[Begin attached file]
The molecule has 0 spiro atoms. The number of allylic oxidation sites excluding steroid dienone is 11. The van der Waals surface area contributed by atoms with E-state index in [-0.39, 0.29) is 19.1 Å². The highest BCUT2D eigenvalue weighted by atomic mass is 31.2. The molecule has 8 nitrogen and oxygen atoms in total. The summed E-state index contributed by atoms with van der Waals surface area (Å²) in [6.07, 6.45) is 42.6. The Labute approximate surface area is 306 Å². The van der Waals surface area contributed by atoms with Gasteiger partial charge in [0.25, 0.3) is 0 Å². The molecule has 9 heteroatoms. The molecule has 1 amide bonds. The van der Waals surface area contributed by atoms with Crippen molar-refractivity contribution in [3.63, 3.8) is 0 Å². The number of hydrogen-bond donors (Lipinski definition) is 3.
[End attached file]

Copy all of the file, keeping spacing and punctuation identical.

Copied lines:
The molecule has 0 spiro atoms. The number of allylic oxidation sites excluding steroid dienone is 11. The van der Waals surface area contributed by atoms with E-state index in [-0.39, 0.29) is 19.1 Å². The highest BCUT2D eigenvalue weighted by atomic mass is 31.2. The molecule has 8 nitrogen and oxygen atoms in total. The summed E-state index contributed by atoms with van der Waals surface area (Å²) in [6.07, 6.45) is 42.6. The Labute approximate surface area is 306 Å². The van der Waals surface area contributed by atoms with Gasteiger partial charge in [0.25, 0.3) is 0 Å². The molecule has 9 heteroatoms. The molecule has 1 amide bonds. The van der Waals surface area contributed by atoms with Crippen molar-refractivity contribution in [3.63, 3.8) is 0 Å². The number of hydrogen-bond donors (Lipinski definition) is 3.